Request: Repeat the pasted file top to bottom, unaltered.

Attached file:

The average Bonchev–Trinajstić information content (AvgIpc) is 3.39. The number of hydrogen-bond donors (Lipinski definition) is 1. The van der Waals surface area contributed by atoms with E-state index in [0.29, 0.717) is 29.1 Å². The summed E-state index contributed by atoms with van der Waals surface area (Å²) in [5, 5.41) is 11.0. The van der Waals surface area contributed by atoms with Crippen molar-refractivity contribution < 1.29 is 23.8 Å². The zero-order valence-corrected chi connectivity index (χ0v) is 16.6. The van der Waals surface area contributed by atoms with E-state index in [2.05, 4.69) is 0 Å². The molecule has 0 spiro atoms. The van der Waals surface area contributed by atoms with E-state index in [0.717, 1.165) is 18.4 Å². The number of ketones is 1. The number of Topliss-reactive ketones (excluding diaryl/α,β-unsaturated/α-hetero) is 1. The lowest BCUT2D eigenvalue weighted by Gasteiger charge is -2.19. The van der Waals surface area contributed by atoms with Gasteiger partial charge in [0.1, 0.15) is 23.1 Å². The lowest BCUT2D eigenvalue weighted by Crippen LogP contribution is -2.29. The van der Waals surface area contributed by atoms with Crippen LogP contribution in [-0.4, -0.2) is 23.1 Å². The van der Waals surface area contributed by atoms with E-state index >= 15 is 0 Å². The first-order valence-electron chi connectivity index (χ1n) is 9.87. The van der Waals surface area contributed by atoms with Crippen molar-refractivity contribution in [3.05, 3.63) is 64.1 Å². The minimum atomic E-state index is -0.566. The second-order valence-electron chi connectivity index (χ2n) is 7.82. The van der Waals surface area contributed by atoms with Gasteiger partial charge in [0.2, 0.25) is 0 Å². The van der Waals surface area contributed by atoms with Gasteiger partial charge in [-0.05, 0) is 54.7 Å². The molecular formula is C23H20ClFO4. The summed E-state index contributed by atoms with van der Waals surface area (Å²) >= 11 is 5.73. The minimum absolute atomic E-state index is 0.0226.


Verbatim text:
The average Bonchev–Trinajstić information content (AvgIpc) is 3.39. The number of hydrogen-bond donors (Lipinski definition) is 1. The van der Waals surface area contributed by atoms with E-state index in [0.29, 0.717) is 29.1 Å². The summed E-state index contributed by atoms with van der Waals surface area (Å²) in [5, 5.41) is 11.0. The van der Waals surface area contributed by atoms with Crippen molar-refractivity contribution < 1.29 is 23.8 Å². The zero-order valence-corrected chi connectivity index (χ0v) is 16.6. The van der Waals surface area contributed by atoms with E-state index in [2.05, 4.69) is 0 Å². The molecule has 0 spiro atoms. The van der Waals surface area contributed by atoms with E-state index in [0.717, 1.165) is 18.4 Å². The number of ketones is 1. The number of Topliss-reactive ketones (excluding diaryl/α,β-unsaturated/α-hetero) is 1. The lowest BCUT2D eigenvalue weighted by Gasteiger charge is -2.19. The van der Waals surface area contributed by atoms with Gasteiger partial charge in [0.1, 0.15) is 23.1 Å². The lowest BCUT2D eigenvalue weighted by Crippen LogP contribution is -2.29. The van der Waals surface area contributed by atoms with Crippen LogP contribution in [-0.4, -0.2) is 23.1 Å². The van der Waals surface area contributed by atoms with E-state index >= 15 is 0 Å². The first-order valence-electron chi connectivity index (χ1n) is 9.87. The van der Waals surface area contributed by atoms with Crippen molar-refractivity contribution in [3.05, 3.63) is 64.1 Å². The minimum atomic E-state index is -0.566. The second-order valence-electron chi connectivity index (χ2n) is 7.82. The van der Waals surface area contributed by atoms with Gasteiger partial charge in [0.2, 0.25) is 0 Å². The van der Waals surface area contributed by atoms with Gasteiger partial charge in [-0.05, 0) is 54.7 Å². The molecular formula is C23H20ClFO4. The summed E-state index contributed by atoms with van der Waals surface area (Å²) >= 11 is 5.73. The minimum absolute atomic E-state index is 0.0226.